“We don’t make pinpoint forecasts, either,” Mr. DiCiurcio pointed out. “Instead, we offer likely ranges of potential returns. We believe that forecasts are best viewed in a probabilistic framework that acknowledges the uncertainty inherent in predicting the future.”

Relevance for portfolio construction

The VCMM models asset return distributions and their relationships with other asset categories to realistically simulate how a portfolio might behave through time. It can therefore be a valuable resource for interpreting risk-return trade-offs of various portfolio choices, which can help inform investors’ asset allocation decisions. It can also help investors set reasonable return expectations and gauge the likelihood they’ll achieve their investment goals.

The difference a few months has made to our economic outlook

When we published our economic and market outlook for 2020, we expected most major economies to grow more slowly than in recent years but not stall. Since then, the pandemic has led to large swaths of those economies shutting down, putting them on track for historic declines in output and surges in unemployment. That’s set the stage for most major economies, including the United States, to contract for the full year.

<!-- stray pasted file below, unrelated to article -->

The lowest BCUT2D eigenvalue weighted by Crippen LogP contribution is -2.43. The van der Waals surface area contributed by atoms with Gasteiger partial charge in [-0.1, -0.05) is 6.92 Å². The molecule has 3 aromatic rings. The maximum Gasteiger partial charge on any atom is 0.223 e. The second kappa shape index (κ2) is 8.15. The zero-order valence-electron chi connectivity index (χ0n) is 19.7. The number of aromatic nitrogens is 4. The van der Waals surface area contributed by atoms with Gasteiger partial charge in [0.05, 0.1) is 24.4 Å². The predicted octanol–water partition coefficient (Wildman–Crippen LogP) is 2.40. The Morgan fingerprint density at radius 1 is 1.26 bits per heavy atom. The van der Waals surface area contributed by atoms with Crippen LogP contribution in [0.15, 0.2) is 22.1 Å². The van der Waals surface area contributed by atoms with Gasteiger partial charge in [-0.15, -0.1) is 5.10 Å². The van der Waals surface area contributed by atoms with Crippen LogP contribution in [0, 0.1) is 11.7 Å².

What our model is telling us now about asset returns

We take a long-term view on investing, and we encourage our clients to do so as well. That’s part of the reason we look at annualized returns over a ten-year period. Typically, you wouldn’t expect our forecasts to change much quarter to quarter or even year to year.

However, when we ran the VCMM with data through the end of March 2020, the outlook for equities had improved from our forecast in December, thanks to more favorable valuations given the drop in stock prices since then. The table below shows that our annualized nominal return projections over the next ten years for U.S. equities are in the range of 5.5% to 7.5%.

Returns for non-U.S. equities over the next ten years are likely to be higher, too, around 8.5% to 10.5%, a differential versus U.S. stocks that underscores the benefit of international diversification. (Though equity markets have gained back some ground since the end of March, their valuations remain substantially lower than at the end of last year.)